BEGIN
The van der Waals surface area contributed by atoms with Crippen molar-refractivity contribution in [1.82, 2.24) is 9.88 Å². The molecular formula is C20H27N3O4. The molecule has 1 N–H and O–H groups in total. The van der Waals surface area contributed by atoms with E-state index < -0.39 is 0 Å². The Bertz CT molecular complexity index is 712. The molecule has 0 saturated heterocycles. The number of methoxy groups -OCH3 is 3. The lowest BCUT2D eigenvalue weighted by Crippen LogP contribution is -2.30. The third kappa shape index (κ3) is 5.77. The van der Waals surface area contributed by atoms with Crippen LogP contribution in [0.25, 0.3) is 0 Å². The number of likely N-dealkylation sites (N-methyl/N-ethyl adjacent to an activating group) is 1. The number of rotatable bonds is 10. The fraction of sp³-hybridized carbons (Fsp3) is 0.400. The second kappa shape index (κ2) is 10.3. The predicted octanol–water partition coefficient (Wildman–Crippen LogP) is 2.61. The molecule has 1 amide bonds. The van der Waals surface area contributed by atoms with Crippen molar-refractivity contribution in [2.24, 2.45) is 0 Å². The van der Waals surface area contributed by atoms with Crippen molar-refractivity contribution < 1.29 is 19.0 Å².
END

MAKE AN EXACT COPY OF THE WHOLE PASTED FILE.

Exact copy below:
The van der Waals surface area contributed by atoms with Crippen molar-refractivity contribution in [1.82, 2.24) is 9.88 Å². The molecular formula is C20H27N3O4. The molecule has 1 N–H and O–H groups in total. The van der Waals surface area contributed by atoms with E-state index < -0.39 is 0 Å². The Bertz CT molecular complexity index is 712. The molecule has 0 saturated heterocycles. The number of methoxy groups -OCH3 is 3. The lowest BCUT2D eigenvalue weighted by Crippen LogP contribution is -2.30. The third kappa shape index (κ3) is 5.77. The van der Waals surface area contributed by atoms with Crippen LogP contribution in [0.25, 0.3) is 0 Å². The number of likely N-dealkylation sites (N-methyl/N-ethyl adjacent to an activating group) is 1. The number of rotatable bonds is 10. The fraction of sp³-hybridized carbons (Fsp3) is 0.400. The second kappa shape index (κ2) is 10.3. The predicted octanol–water partition coefficient (Wildman–Crippen LogP) is 2.61. The molecule has 1 amide bonds. The van der Waals surface area contributed by atoms with Crippen molar-refractivity contribution in [2.24, 2.45) is 0 Å². The van der Waals surface area contributed by atoms with Crippen molar-refractivity contribution < 1.29 is 19.0 Å².